AS SHEILA BYRD CARMICHAEL ALSO POINTS OUT, ACADEMIC ARGUMENT IS NOT THE SAME AS PERSUASION. IT IS EXPOSITORY WRITING, WHICH IS VERY DIFFERENT FROM PERSUASIVE WRITING. MOREOVER, IN THE ALSCW CURRICULUM FRAMEWORK, NONFICTION IS 1/5 OF THE READING GENRES. POETRY, DRAMA, FICTION, AND CLASSICAL OR TRADITIONAL NARRATIVE COMPRISE 4/5s OF THE READING, IN CONTRAST TO THE 50% MANDATED DIVISION IN COMMON CORE. MOST IMPORTANT, NO SANE ENGLISH OR HISTORY TEACHER WOULD EVER APPROACH A HISTORICAL DOCUMENT WITH A “COLD” READING (NO HISTORICAL CONTEXT), WHICH IS WHAT DAVID COLEMAN HAS GIVEN WORKSHOPS ON TO TEACHERS IN ORDER TO “LEVEL THE PLAYING FIELD,” AS HE BIZARRELY IMAGINES COLD READINGS WILL DO.

      “There are a few distinctions worth mentioning. The ALSCW framework separates out certain genres such as poetry and drama, where CCSS either invites teachers to determine how to integrate these genres OR finds ways to integrate specific genre types into the lit and IT standards themselves (e.g. folktales, myths, fairy tales, epic tales, lit from other cultures). So while the organization is slightly different, the focus on these specific genres is still present in both.”

      THE FOCUS/EMPHASIS IS COMPLETELY DIFFERENT, AS EXPLAINED ABOVE. MOREOVER, IN THE ALSCW DOCUMENT, THE GENRE IS NONFICTION (WHICH ENGLISH TEACHERS HAVE ALWAYS TAUGHT), NOT INFORMATIONAL TEXTS, WHICH ENGLISH TEACHERS HAVE NEVER TAUGHT.

      “The ALSCW also includes a separate section on research whereas the CCSS implicates research in the RI/RL.9 reading standards (and writing standards–W.7). I actually like CCSS better in this regard as it makes a subtle connection between the core components of the reading curriculum and short research projects connected to these texts (rather than one long research project done during the middle school years).”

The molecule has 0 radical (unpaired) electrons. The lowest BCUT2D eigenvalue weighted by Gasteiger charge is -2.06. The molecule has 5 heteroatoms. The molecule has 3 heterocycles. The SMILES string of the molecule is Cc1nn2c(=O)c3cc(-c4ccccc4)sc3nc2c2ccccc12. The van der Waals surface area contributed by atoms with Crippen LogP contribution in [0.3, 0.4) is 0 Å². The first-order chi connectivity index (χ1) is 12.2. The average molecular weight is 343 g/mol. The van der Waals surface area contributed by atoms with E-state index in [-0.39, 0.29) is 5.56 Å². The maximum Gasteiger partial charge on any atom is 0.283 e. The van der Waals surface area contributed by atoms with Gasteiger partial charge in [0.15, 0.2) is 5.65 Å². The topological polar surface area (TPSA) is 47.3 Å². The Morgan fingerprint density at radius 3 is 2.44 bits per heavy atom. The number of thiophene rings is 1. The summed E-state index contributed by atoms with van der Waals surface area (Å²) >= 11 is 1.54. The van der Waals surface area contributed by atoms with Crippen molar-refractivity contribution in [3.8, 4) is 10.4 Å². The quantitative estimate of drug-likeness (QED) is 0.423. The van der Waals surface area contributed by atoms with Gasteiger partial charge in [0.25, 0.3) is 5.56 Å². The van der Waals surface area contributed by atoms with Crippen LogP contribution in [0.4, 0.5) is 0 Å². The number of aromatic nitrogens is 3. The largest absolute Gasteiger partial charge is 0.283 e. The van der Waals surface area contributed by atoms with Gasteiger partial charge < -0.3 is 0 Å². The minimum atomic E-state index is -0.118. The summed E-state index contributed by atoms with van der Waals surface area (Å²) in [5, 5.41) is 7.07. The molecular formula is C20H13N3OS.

CCSS SAYS NOTHING ABOUT THE RESEARCH PROCESS, WHICH IS PARAMOUNT TO STUDENT RESEARCH.

      “I also like CCSS’ emphasis on opinion writing in the K-5 years as opposed to ALSCW’s focus on persuasion (grades 1-2 focus on letter writing, which is fine, but opinion writing forges a greater link to core curricular texts).”

      OPINION WRITING IS EXACTLY WHAT COLLEGE INSTRUCTORS DETEST. THE OPINIONS ARE UNINFORMED. THEY FORGE NO SUBSTANTIVE LINK TO CURRICULAR TEXTS, WHICH LITERARY SCHOLARS LIKE GERALD GRAFF (AT THE U OF ILLINOIS/CHICAGO CIRCLE) COMPLAIN ABOUT. STUDENTS CANNOT SUMMARIZE WHAT IS IN THE TEXT THEY HAVE READ AND MAKE ACADEMIC ARGUMENTS.

      “I appreciate Stotsky’s criticisms of the CCSS, but isn’t there some risk that the anti-CCSS crowd is overstating the differences between this and CCSS? (I will say that the 50-50% split of informational text and literary text is a silly inclusion in CCSS. I can see where Stotksy, Ravitch and others object).”

      THERE IS A WORLD OF DIFFERENCE BETWEEN A 50/50 DIVISION OF READING INSTRUCTION (ONE/HALF FOR ONE GENRE—INFORMATIONAL TEXT—WHICH ENGLISH TEACHERS ARE NOT TRAINED TO TEACH, NOR CAN TEACH SINCE THE ENGLISH CLASS HAS NEVER HAD A SEQUENCE OF INFORMATIONAL TOPICS FROM GRADE TO GRADE —AND A DOCUMENT THAT IMPLIES CLEARLY THAT 4/5s OF WHAT ENGLISH TEACHERS SHOULD TEACH IS IMAGINATIVE LITERATURE (POETRY, DRAMA, FICTION, AND CLASSICAL LITERATURE).

      “At a minimum, wouldn’t you at least concede that this isn’t a “read ‘em weep” kind of discussion? Can’t we agree that the debate between these frameworks might require some greater sense of nuance?
      I agree that the process used to adopt CCSS was not in line with the long-standing role state educators have been accustomed to having. Of course, when you say that the ALSCW framework is available to any state or district “who has the guts to adopt it,” I assume you mean that this standards framework would be a starting point for any state interested in revising its standards. Otherwise the state would be guilty of the same hasty adoption process you fault them for with CCSS.”

      THERE IS A HUGE DIFFERENCE. STATES THAT ADOPTED COMMON CORE CAN’T CHANGE ONE WORD IN THE STANDARDS. STATES OR SCHOOL SYSTEMS THAT ADOPT A NON-COPYRIGHTED DOCUMENT CAN MAKE THE KINDS OF CHANGES THAT ACHIEVE THEIR OWN IDEA OF EXCELLENCE IN THE LITERATURE THEY CHOOSE TO FOCUS ON IN THE ENGLISH CLASS.